Sullivan’s “embarrassment” at being demoted, see Mandel, 706 F.3d at 169, the fabricated
complaints and accusations, as well as Baker’s August 28, 2019 statements, if true, amount to a
work environment so intolerable that a reasonable person would feel compelled to resign. Contrary
to the court’s finding in Abror that plaintiff’s experience—to include feelings of anxiety and
crying, an increased workload, poor evaluations, lack of updated equipment, and a failure to
complete assignments—was not so intolerable that a reasonable person would be compelled to
resign, this record suggests that Sullivan’s experience was far from the “ordinary work experience
Case 2:20-cv-05614-MMB Document 26 Filed 08/01/22 Page 14 of 15
for millions of average citizen.” Abror v. Dep’t of Labor & Indus. Off. of Vocational
Rehabilitation, No. 17-2221, 2019 WL 2716087, at *5 (M.D. Pa. June 28, 2019).
To be sure, a reasonable jury could conclude that the facts do not support Sullivan’s account
of the events leading to his retirement—for example, by finding that Baker never told Sullivan that
He was “getting old.” But if a jury credited Sullivan’s version of events based on this record, then
Widener “permitted conditions so unpleasant or difficult that a reasonable person would have felt
compelled to [retire]” and Sullivan suffered an adverse employment action in the form of
constructive discharge. Duffy, 265 F.3d at 167 (internal quotations omitted). Thus, there are
genuine disputes of material fact for a jury to resolve, hereby precluding summary judgment.
Widener argues summary judgment is proper on the ground that Sullivan has no damages.
According to Widener, neither Sullivan’s salary nor benefits were ever reduced, and Sullivan did
not make a satisfactory attempt to mitigate damages, nor is there evidence of a willful violation
supporting an award of liquidated damages.
For claims arising under the ADEA, the question of monetary liability arises after
resolution on the question of fault. See Caufield v. Ctr. Area Sch. Dist., 133 F. App’x 4, 10 (3d
Cir. 2005) (citing Anastasio v. Schering Corp., 838 F.2d 701, 709 (3d Cir. 1988)). Additionally,
“[w]hether or not a claimant has met his duty to mitigate damages is a determination of fact.”
Booker v. Taylor Milk Co., Inc., 64 F.3d 860, 864 (3d Cir. 1995); see also Caufield, 133 F. App’x
at 9-10 (emphasizing that mitigation is not an essential element of an ADEA or PHRA claim, and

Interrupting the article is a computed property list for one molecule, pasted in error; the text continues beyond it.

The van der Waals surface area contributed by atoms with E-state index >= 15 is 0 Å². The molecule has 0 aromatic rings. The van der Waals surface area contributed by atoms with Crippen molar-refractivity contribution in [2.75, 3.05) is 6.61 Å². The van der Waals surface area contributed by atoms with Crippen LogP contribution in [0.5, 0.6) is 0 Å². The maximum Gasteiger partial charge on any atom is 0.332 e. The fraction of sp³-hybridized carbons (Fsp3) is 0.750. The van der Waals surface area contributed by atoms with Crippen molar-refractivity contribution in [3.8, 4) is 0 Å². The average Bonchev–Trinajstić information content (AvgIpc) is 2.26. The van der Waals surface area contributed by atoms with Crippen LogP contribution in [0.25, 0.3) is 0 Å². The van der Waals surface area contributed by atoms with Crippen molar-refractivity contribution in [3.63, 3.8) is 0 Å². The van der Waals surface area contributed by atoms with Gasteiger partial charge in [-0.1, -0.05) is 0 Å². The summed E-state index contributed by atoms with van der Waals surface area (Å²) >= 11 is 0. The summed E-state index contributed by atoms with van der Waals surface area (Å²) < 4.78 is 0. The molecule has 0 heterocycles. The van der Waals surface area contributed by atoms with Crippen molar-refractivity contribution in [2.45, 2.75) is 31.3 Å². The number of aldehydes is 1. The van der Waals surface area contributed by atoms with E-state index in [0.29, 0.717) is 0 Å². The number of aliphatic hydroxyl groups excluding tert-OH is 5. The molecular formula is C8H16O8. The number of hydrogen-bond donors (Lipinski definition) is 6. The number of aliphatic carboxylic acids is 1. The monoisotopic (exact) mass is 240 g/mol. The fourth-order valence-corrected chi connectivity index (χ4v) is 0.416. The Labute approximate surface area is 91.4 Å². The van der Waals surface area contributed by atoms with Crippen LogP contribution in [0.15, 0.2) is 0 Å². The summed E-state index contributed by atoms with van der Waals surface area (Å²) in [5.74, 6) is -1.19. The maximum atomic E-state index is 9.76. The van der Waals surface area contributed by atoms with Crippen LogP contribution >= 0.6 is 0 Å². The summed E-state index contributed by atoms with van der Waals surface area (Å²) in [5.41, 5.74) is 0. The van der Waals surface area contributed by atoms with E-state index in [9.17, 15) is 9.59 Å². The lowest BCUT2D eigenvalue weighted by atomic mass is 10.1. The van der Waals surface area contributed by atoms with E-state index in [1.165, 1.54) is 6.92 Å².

a failure to mitigate damages “has no bearing on whether or not a claim for discrimination can be
proven”); Giedgowd v. Cafaro Grp., LLC, No. 20-6184, 2021 WL 4963533, at *10 (E.D. Pa. Oct.
26, 2021) (Kearney, J.) (“[W]hether a plaintiff has met the duty to mitigate damages is a question
Case 2:20-cv-05614-MMB Document 26 Filed 08/01/22 Page 15 of 15
of fact, and therefore properly reserved for the jury where there is a genuine dispute of material
over plaintiff’s mitigation efforts.”) (quoting Ngai v. Urban Outfitters, Inc., No. 19-1480, 2021
WL 1175155, at *20 (E.D. Pa. Mar. 29, 2021) (Beetlestone, J.)). Likewise, as discussed in supra
Section IV(B)(2), there are genuine disputes of material fact as to the extent of Widener’s
participation in the so-called false complaints and accusations brought against Sullivan in the
months immediately preceding his notice of demotion, and as to whether Baker actively
encouraged Sullivan to retire by making comments during the August 28, 2019 meeting about
Sullivan’s age. Likewise, the availability of liquidated damages is a question of fact for a jury and
premature to support a finding of summary judgment. See Clark v. France Compressors Products,
Div. of Garlock, Inc., 694 F. Supp. 112, 116-17 (E.D. Pa. 1988) (Kelly, J.); Zulauf v. Stockton
Uni., No. 15-3526, 2017 WL 700111, at *11 (D.N.J. Feb. 22, 2017).
For the foregoing reasons, Defendant’s motion for summary judgment is denied. An
appropriate order follows.
O:\CIVIL 20\20-5614 Sullivan v Widener Univ\20cv5614 Memo re. MSJ.docx
Disclaimer: Justia Dockets & Filings provides public litigation records from the federal appellate and district courts. These filings and docket sheets should not be considered findings of fact or liability, nor do they necessarily reflect the view of Justia.
Why Is My Information Online?